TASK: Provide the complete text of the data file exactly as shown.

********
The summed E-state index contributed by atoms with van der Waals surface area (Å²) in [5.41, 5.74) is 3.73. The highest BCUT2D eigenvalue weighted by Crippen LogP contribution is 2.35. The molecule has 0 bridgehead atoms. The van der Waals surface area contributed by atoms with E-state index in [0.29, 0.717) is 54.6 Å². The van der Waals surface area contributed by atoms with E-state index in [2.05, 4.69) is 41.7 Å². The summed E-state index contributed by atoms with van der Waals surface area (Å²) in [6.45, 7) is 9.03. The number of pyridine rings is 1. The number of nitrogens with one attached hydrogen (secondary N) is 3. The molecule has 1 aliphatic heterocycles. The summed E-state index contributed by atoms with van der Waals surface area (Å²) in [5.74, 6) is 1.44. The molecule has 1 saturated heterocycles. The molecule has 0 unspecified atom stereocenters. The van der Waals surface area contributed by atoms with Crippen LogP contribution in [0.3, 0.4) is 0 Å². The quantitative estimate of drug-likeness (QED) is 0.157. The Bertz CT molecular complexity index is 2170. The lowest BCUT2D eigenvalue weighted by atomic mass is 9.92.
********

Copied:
The summed E-state index contributed by atoms with van der Waals surface area (Å²) in [5.41, 5.74) is 3.73. The highest BCUT2D eigenvalue weighted by Crippen LogP contribution is 2.35. The molecule has 0 bridgehead atoms. The van der Waals surface area contributed by atoms with E-state index in [0.29, 0.717) is 54.6 Å². The van der Waals surface area contributed by atoms with E-state index in [2.05, 4.69) is 41.7 Å². The summed E-state index contributed by atoms with van der Waals surface area (Å²) in [6.45, 7) is 9.03. The number of pyridine rings is 1. The number of nitrogens with one attached hydrogen (secondary N) is 3. The molecule has 1 aliphatic heterocycles. The summed E-state index contributed by atoms with van der Waals surface area (Å²) in [5.74, 6) is 1.44. The molecule has 1 saturated heterocycles. The molecule has 0 unspecified atom stereocenters. The van der Waals surface area contributed by atoms with Crippen LogP contribution in [0.3, 0.4) is 0 Å². The quantitative estimate of drug-likeness (QED) is 0.157. The Bertz CT molecular complexity index is 2170. The lowest BCUT2D eigenvalue weighted by atomic mass is 9.92.